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Veda Hosted Meeting of Minds to Combat Financial Services Fraud

Veda logoSenior executives from Australia’s big banks, credit unions, card companies, and international financial institutions were joined by Australian law enforcement officials and leading Australian and international anti-fraud experts to discuss new threats in financial services fraud.

Global data sourced by Veda from the September quarter 2014[1] showed during the reporting period, 44 per cent of transactions analyzed were from financial services, 31 per cent from e-commerce, and 25 per cent from media customers. An analysis of this data identified attacks had occurred on 1 per cent of financial services, 4 per cent of e-commerce, and 9 per cent of media transactions.

  • Financial services attacks typically take place in mobile banking, online banking, online money transfers, lending, brokerage and credit card issuance.
  • Attacks in e-commerce environments comprise retail, gambling, gaming and ticketing transactions. Cybercrime attacks which occurred in media include those transactions executed on social networks, content sharing sites and online dating sites.
  • The most common means of executing cybercrime are through false account creation, fraudulent payments and theft of logins.

Veda QuoteCybercriminals are ‘cashing in’ on the habits of consumers who are unwittingly casual with their information as they use the most convenient means possible to complete transactions.  While behaviour of Australian consumers makes them vulnerable, they are becoming increasingly concerned, with Veda data showing that 68 per cent of people worry about putting their personal information online [2].

The increasing popularity of online shopping and websites that prompt consumers to store their credit card information are easy targets for criminals, who turn stolen identities into cash.

A tendency to use the same password across multiple websites is also an easy in for cybercriminals who find it much more lucrative to use a trusted credit card from a valid customer account, than to reuse a stolen credit card that may have been reported and risk being caught.  Not even two factor authentication is safe from the hackers who use Trojans in malware, ‘man in the browser’ and bots to quietly compromise nearly any online authentication system.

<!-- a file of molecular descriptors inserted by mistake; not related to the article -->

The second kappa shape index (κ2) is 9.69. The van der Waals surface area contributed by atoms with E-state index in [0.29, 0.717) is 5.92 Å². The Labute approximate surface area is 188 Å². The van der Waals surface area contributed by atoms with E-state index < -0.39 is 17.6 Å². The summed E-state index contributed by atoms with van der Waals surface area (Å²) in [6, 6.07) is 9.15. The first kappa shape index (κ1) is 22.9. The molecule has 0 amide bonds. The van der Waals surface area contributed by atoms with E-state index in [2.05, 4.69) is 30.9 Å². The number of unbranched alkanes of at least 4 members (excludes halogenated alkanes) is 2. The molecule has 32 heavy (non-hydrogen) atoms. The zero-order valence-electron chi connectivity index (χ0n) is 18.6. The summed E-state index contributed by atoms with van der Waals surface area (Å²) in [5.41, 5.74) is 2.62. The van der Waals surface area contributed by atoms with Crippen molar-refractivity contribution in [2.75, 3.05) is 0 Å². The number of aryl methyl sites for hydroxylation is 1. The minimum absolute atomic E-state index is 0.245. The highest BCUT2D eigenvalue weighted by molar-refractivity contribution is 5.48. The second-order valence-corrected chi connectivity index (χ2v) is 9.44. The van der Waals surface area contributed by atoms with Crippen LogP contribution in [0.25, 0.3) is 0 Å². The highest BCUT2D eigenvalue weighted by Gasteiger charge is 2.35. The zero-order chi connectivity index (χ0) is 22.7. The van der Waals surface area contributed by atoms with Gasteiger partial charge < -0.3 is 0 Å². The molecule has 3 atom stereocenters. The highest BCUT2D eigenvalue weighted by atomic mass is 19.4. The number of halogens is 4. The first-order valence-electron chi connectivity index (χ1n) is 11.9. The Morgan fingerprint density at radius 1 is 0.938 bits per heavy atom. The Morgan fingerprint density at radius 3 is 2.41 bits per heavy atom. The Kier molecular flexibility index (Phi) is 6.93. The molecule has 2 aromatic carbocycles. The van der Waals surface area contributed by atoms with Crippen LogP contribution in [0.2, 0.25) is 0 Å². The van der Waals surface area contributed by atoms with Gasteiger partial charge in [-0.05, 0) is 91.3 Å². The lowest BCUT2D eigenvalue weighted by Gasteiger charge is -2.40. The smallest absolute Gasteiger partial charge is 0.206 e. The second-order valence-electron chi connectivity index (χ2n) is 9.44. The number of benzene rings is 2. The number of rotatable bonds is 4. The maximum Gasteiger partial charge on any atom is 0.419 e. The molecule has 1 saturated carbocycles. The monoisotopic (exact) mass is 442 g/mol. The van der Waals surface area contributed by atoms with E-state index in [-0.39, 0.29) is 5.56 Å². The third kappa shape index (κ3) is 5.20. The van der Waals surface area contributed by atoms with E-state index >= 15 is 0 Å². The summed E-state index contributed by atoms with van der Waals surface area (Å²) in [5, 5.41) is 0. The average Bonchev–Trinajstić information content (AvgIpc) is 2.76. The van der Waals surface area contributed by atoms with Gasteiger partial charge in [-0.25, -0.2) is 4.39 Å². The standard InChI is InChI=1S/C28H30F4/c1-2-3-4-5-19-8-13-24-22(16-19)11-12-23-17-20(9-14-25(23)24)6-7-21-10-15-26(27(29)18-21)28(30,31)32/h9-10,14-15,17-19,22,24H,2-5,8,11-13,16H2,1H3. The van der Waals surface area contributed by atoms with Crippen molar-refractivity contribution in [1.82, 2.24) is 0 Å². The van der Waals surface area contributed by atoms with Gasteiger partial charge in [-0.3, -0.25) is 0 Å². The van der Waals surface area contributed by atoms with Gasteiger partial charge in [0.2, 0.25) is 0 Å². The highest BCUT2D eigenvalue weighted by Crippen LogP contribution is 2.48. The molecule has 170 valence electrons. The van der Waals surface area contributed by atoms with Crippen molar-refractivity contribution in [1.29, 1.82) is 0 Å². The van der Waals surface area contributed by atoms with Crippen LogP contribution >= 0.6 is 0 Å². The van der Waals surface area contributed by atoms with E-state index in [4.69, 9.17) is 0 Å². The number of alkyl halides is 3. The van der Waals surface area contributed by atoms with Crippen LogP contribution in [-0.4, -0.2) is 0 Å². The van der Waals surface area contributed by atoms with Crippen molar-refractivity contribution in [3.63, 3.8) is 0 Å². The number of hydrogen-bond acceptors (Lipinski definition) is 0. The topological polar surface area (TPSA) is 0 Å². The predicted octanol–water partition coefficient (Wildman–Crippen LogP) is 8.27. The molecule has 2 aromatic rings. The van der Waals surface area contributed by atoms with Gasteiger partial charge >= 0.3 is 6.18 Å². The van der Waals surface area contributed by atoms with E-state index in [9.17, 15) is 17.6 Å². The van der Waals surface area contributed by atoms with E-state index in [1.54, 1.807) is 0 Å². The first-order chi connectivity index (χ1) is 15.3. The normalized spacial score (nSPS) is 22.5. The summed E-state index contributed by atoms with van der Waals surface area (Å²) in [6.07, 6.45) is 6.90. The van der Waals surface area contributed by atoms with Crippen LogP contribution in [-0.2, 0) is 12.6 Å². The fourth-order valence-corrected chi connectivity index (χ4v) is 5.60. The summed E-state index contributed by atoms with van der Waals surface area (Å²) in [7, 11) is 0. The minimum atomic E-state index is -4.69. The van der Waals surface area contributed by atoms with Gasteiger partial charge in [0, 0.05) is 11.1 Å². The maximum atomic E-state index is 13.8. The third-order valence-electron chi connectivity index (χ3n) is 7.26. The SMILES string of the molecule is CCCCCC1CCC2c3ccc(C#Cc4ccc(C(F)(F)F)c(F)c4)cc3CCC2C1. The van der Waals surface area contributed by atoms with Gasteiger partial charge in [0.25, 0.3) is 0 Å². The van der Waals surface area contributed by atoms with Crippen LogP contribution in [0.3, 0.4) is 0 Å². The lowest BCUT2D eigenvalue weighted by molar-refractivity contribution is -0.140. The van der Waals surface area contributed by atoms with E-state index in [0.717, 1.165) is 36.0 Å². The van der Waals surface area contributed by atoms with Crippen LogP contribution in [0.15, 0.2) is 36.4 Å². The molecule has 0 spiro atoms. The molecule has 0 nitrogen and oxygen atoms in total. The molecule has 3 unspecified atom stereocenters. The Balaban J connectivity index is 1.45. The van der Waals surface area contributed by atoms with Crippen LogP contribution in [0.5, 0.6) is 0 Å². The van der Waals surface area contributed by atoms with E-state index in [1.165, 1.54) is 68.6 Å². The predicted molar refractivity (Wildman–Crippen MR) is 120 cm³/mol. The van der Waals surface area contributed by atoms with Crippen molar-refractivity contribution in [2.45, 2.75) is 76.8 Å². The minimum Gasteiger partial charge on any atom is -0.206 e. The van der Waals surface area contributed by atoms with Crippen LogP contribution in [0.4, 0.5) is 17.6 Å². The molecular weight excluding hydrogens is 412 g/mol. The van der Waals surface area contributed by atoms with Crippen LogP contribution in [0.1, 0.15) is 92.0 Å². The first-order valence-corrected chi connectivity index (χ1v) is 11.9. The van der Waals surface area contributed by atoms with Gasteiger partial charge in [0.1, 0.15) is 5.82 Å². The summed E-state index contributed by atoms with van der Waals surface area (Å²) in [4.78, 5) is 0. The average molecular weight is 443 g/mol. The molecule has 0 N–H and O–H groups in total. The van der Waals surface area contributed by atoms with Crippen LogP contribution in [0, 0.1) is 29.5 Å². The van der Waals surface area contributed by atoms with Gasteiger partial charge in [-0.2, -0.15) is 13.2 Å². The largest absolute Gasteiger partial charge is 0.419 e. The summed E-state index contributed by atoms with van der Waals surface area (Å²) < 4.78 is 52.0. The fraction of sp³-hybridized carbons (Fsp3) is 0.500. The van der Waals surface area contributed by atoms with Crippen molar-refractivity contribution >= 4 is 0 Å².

Ms Newton says, “The challenge for most financial institutions has shifted from detecting fake account access to stopping valid customers from being caught in the fraud net.”

The data predicts by end of calendar year 2015, 50 per cent of cybercrime attacks will be targeted at mobile devices.

“Mobile account creation represents a large percentage of transactions open to attacks. Some ecommerce companies, particularly in event and travel ticketing where last minute purchases are common, see mobile volumes as high as 80 to 90 per cent of all transactions,” Ms Newton said.

Australia, with the smallest population of all the continents, ranks fourth in rate of cybercrime.  Africa, Asia and North America are the most fraudulent regions, while South America and Europe rank fifth and sixth.

The Veda Fraud Focus Group (FFG) comprises Australia’s big four banks, international financial institutions, telecommunications providers, motor vehicle financiers and other credit providers such as credit unions and asset financiers.

Source:  Veda Press Release

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